Solar Decathlon Europe 21/22

Summary of results of the mirke neighbourhood survey

Here you can find a summary of the results of the mirke neighbourhood survey. The survey looks at the housing, working and living realities of the residents as well as their ideas and wishes for a liveable neighbourhood. It thus provides important insights for the municipal planning of the City of Wuppertal, the work of local initiatives and associations as well as the university teams participating in the SDE21/22. We would like to thank all participants to date and hope you enjoy reading the results.

First survey round, summer 2021

In April and July 2021, all households in the Mirke Neighbourhood received a postal invitation to the Neighbourhood Survey from the City of Wuppertal. A total of 1023 people responded and registered for the Mirke Neighbourhood Survey. Almost half of these (505 people; response rate: 49.4%) then took part in the first survey round in September/October 2021.

In order to check the representativeness of the group of participants for the Mirk neighbourhood, the data was compared with official statistics and then weighted according to gender, age and migration background. This means that the responses of certain population groups are given more weight to ensure overall representativeness. The results presented on this page show the weighted data.

To the detailed survey results (PDF)

Life in the mirke neighbourhood

Overall, the participants feel more connected to the Mirke district (36.6%). The proportion of respondents who feel little or no connection to the neighbourhood is significantly lower (7.8%). When asked whether they like living in the Mirk neighbourhood, the majority of participants expressed (very) strong agreement (91.1%).

As an introduction to the questionnaire, the participants were invited to write down the first three images, things or words that come to mind about the Mirke district. These free associations could be assigned to a total of 13 overarching categories (ordered by frequency of mention):

- Places, buildings & actors (35% of the mentions), e.g.: Utopiastadt / Mirker Bahnhof, Nordbahntrasse, Café ADA

- Cityscape (14.4%), e.g. beautiful Wilhelminian architecture, steep streets, dense population, view of the valley

- Population (11%), e.g. diversity, colourful neighbourhood, families, students, many different people

- General positive impressions / descriptions (8%), e.g. nice residential area, relaxed atmosphere, lively, alternative, liveable

- Problems around transport infrastructure & mobility (5.8%), e.g. lack of parking spaces, too few cycle paths, lots of traffic

- Traffic connections and location in the city (4.4%), e.g. central location, good connections, direct access to railway lines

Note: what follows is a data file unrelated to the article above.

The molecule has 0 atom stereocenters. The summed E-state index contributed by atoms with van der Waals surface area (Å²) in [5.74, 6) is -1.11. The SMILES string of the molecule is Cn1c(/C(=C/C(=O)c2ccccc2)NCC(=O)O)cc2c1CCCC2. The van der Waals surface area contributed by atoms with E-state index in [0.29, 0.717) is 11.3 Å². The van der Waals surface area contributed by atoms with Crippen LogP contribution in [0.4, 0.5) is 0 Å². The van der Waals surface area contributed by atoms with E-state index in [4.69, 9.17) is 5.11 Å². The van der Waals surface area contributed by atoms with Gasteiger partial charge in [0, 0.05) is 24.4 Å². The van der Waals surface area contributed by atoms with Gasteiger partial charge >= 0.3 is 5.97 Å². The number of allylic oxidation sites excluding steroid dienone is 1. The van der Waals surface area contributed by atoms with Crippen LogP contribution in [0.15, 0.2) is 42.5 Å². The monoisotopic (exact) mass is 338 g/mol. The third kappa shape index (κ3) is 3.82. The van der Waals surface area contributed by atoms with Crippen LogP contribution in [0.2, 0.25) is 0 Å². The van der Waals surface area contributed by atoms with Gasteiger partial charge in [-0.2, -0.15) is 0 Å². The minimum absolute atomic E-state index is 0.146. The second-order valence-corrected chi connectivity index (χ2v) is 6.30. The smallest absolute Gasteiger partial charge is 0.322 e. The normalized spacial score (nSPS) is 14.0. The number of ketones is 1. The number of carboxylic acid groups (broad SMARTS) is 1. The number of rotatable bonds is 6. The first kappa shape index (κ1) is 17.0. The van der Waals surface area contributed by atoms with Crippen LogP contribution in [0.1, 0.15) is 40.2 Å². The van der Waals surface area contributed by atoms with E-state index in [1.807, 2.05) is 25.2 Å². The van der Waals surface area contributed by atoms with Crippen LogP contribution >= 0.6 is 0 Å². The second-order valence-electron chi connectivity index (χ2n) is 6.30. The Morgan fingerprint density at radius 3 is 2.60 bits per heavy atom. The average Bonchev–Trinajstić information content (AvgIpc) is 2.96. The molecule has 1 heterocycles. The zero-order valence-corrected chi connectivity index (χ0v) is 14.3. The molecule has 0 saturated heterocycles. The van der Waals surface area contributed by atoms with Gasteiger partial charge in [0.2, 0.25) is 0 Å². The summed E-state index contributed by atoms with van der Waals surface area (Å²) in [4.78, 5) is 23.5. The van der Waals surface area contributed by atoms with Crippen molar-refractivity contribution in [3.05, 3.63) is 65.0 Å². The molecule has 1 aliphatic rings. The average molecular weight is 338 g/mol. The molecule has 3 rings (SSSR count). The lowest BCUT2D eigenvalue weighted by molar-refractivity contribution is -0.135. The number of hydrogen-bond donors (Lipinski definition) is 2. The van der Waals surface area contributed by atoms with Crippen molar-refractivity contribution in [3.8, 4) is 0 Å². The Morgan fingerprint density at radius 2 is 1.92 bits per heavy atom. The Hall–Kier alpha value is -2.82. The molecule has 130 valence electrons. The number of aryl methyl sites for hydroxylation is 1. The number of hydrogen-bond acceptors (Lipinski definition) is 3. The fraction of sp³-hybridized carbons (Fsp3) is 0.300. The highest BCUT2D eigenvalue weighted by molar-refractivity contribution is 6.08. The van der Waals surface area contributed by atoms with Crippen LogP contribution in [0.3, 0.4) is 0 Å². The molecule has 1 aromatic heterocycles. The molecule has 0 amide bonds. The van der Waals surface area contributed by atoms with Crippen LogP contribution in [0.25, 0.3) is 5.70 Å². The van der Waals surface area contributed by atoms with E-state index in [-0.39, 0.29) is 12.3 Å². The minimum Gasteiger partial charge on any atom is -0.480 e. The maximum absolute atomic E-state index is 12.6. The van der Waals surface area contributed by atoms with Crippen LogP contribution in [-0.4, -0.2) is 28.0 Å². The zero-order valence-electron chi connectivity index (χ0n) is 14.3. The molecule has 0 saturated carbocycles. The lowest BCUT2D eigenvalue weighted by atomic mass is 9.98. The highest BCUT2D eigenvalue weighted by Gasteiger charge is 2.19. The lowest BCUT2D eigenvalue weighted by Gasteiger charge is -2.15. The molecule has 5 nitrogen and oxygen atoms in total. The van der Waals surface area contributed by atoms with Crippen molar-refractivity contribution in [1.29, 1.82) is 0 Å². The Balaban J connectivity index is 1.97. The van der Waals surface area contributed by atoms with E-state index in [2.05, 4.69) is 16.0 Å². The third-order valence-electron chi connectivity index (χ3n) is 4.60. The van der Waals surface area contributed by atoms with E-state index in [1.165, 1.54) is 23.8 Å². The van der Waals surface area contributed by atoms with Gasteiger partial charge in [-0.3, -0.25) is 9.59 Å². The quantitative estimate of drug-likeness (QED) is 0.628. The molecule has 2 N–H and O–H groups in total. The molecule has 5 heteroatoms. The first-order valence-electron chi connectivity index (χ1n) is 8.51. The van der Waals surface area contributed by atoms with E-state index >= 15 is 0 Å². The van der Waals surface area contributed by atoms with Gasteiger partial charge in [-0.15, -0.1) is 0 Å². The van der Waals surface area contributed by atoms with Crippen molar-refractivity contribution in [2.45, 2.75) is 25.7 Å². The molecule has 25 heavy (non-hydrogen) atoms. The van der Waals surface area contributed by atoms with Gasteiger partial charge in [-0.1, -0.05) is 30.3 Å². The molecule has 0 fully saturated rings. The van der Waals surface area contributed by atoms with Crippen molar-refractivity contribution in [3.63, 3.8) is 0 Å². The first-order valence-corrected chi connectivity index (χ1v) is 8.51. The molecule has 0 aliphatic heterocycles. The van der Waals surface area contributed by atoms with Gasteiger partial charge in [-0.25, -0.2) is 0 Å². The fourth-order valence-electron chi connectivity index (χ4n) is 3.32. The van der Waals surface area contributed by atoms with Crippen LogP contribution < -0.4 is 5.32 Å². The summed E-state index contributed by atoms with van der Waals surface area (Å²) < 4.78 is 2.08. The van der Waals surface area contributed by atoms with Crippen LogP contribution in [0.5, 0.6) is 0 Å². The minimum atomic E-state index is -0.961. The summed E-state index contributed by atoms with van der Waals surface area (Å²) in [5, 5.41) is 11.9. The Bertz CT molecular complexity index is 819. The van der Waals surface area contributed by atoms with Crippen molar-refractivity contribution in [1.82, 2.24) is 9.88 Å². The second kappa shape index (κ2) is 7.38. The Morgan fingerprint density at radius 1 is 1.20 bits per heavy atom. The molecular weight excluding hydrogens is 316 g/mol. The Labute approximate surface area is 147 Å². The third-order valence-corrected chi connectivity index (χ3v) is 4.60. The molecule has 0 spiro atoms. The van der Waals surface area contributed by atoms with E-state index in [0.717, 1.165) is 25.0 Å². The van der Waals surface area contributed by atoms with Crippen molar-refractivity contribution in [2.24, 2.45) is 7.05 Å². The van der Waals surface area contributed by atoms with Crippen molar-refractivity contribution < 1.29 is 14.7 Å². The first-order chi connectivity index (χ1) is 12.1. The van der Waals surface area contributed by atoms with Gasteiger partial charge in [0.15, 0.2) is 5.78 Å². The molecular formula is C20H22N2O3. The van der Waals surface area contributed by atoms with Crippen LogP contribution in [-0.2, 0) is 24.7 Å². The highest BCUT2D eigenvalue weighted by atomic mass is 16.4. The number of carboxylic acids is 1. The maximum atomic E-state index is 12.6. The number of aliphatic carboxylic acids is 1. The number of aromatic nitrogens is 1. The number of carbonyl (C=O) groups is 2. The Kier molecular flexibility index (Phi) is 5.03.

- Problems, negative changes & concerns (4%), e.g. gentrification, poverty, vacancy, too many visitors, too little space

- Emotional / personal connection to the neighbourhood (4%), e.g. my home, home, childhood, 'my' district

- Leisure facilities and offers (3.9%), e.g. diverse cultural offers, art, music, cosy cafés, bars and restaurants

- Living together and commitment (3.5%), e.g. good neighbourhood, community, great people, commitment of residents, cohesion.

- Lack of cleanliness (2.3%), e.g. dirty house fronts, rubbish, dog excrement

- Positive development of the neighbourhood (2.2%), e.g. neighbourhood on the move, many new, good projects, lots of potential

- Noise pollution (1.4%), e.g. noise from the A46 motorway

In order to capture the coexistence in the neighbourhood, the participants were asked about their assessment of intercultural coexistence, social cohesion, social differences and their neighbourhood relations. The majority of respondents rated both intercultural coexistence in the neighbourhood (rather good/very good: 74.2%) and social cohesion positively (rather good/very good: 50.6%). However, the social differences are perceived as rather large (31.2%) or very large (5.9%).

In terms of neighbourly relations, the participants describe the contact with their neighbours and fellow residents in the neighbourhood predominantly as rather close ("I know some of the neighbours more closely and people help each other out sometimes". - 43%) or even very close ("I maintain friendships with some neighbours" - 23%). Few people rated their neighbourly relations as not close ("I don't know anyone in the neighbourhood personally and I don't say hello to them either" - 1.3%). 

The questionnaire also asked how satisfied the participants were with various aspects of their living environment. In particular, they rated the public transport connections, the local recreational opportunities and the range of cafés, restaurants and bars as positive. On the other hand, the parking facilities for cars, the cleanliness of the neighbourhood and the provision of care and old people's facilities were rated as particularly negative.

Participants were invited to select up to seven factors affecting their living environment from a list and rank them according to their personal importance. The following aspects received the highest overall score (i.e. they were most frequently selected as one of the seven most important factors and received a higher rating within the seven factors): Accessibility to public transport, local supply and shopping facilities, and neighbourhood and social environment.


The majority of the participants state that they have a driving licence themselves (77%). In addition, 46.8% say they always have access to a car (sometimes: 11.9%; never: 13.8%) and 68.2% have at least one car in their household. In contrast, only a small proportion of respondents (14%) are members of a car-sharing provider.

In terms of transport use, car use in the Mirk neighbourhood is relatively balanced: While 48% of respondents said they used their car daily or several times a week, the same proportion said they rarely or never relied on their car. Car sharing was again not used by the majority (73%).